Metria IH1 review

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One of the biggest concerns with wearables is privacy. We’ve talked about that a lot before, most recently looking at how the wireless sharing of data on many fitness trackers can be a little lax in terms of security. Of course shoring up digital defences and adding encryption is one way to improve this, but another is to make the fitness trackers disposable, like Metria has done with its IH1 Lifestyle Assessment System.


If you noticed that the IH1 isn’t named like your average fitness tracker, that’s because it isn’t one. While it does keep track of your information, this isn’t a wearable fitness tracker, it’s a “lifestyle assessment” tool. How this differs from your usual wearable tracker, is that instead of giving you a day to day break down or data or a single workout, the idea with the Metria IH1 is to wear it for a week, then take it off and download all the data from it in one go, before throwing it away.

The data can only be stored on the device for up to a month, so even once you’ve thrown it away it won’t last for long. The internal batteries will only provide enough power to record data over the seven days and even then, only enough battery to store the information for 28 days.

Just like standard fitness trackers however, the IH1 will record your sleep patterns, steps taken, calories burned and a variety of other data points that give you an idea what your day to day life is like at the end of that week. This information can be viewed on a PC or tablet and is designed to help individuals make smart changes for themselves, as well as to show medical professionals what their patients’ day to day lives are like.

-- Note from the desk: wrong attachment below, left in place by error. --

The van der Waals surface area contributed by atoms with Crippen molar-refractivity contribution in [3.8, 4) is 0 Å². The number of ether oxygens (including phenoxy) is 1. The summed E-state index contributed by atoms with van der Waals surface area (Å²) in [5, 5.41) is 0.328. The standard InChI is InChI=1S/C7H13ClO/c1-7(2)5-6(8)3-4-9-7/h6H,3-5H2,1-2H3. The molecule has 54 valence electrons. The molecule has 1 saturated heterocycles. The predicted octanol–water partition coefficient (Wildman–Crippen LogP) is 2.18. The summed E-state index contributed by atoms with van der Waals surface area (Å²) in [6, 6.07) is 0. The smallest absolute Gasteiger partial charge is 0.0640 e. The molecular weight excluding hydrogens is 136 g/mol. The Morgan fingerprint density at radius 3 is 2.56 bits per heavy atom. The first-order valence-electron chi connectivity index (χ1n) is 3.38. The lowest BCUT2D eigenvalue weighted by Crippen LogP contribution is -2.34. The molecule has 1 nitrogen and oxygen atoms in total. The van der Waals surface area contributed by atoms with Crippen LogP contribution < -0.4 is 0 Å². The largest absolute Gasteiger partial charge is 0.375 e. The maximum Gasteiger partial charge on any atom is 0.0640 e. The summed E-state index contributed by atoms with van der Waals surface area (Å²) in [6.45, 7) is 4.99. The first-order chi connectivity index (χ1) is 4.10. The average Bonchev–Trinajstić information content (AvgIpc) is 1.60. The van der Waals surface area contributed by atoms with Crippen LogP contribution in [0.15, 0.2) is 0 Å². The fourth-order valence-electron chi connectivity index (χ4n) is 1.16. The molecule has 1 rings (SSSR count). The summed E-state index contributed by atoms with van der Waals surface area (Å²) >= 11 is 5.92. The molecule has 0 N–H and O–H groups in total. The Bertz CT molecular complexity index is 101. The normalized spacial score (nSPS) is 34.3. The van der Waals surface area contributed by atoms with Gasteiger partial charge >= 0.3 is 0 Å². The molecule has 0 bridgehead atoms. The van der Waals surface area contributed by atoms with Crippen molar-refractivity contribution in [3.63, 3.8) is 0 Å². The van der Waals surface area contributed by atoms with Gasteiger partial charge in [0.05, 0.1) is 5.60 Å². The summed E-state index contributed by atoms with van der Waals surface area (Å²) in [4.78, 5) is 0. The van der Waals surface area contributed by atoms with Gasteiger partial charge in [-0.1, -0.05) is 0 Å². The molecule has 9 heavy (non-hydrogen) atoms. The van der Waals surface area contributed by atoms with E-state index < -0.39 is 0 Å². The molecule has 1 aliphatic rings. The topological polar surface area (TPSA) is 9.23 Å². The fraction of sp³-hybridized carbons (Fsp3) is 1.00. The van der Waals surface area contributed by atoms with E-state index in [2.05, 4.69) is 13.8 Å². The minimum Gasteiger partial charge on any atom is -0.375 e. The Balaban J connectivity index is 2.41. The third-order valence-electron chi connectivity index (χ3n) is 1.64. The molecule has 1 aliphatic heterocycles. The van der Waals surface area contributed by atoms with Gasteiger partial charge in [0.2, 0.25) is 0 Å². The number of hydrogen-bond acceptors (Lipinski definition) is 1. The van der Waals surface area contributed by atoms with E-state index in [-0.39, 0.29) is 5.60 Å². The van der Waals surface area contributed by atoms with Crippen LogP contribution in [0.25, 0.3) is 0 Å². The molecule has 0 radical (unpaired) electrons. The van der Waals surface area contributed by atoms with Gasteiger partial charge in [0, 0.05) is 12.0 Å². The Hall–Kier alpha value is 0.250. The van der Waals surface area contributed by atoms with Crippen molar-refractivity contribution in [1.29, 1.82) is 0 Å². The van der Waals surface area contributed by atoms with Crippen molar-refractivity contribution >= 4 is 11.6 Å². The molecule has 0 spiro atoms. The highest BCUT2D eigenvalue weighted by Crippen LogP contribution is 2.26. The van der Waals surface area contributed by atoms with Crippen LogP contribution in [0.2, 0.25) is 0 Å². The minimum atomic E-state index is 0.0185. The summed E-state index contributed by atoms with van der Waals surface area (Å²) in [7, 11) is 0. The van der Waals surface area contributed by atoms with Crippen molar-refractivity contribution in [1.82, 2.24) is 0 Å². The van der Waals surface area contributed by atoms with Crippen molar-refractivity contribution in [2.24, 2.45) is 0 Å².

At the moment, you can’t buy a Metria IH1, as it’s still in talks with retailers around the world, but in the near future it will be made available internationally. No word yet on how much it will cost, but presumably it will be relatively cheap, in order to compete with the reuseable trackers out there.


The price, if not significantly lower than standard fitness trackers, will be a real problem. Likewise people might prefer to go for a tracker that lasts longer than a week, though statistics don’t suggest so.

Bottom line

Considering we know that many fitness trackers are only worn for a month or two after purchase before people become tired of them, Metria is tapping into a popular market with a disposable and presumably much cheaper alternative. If it can get it to market soon, it could be on to a winner.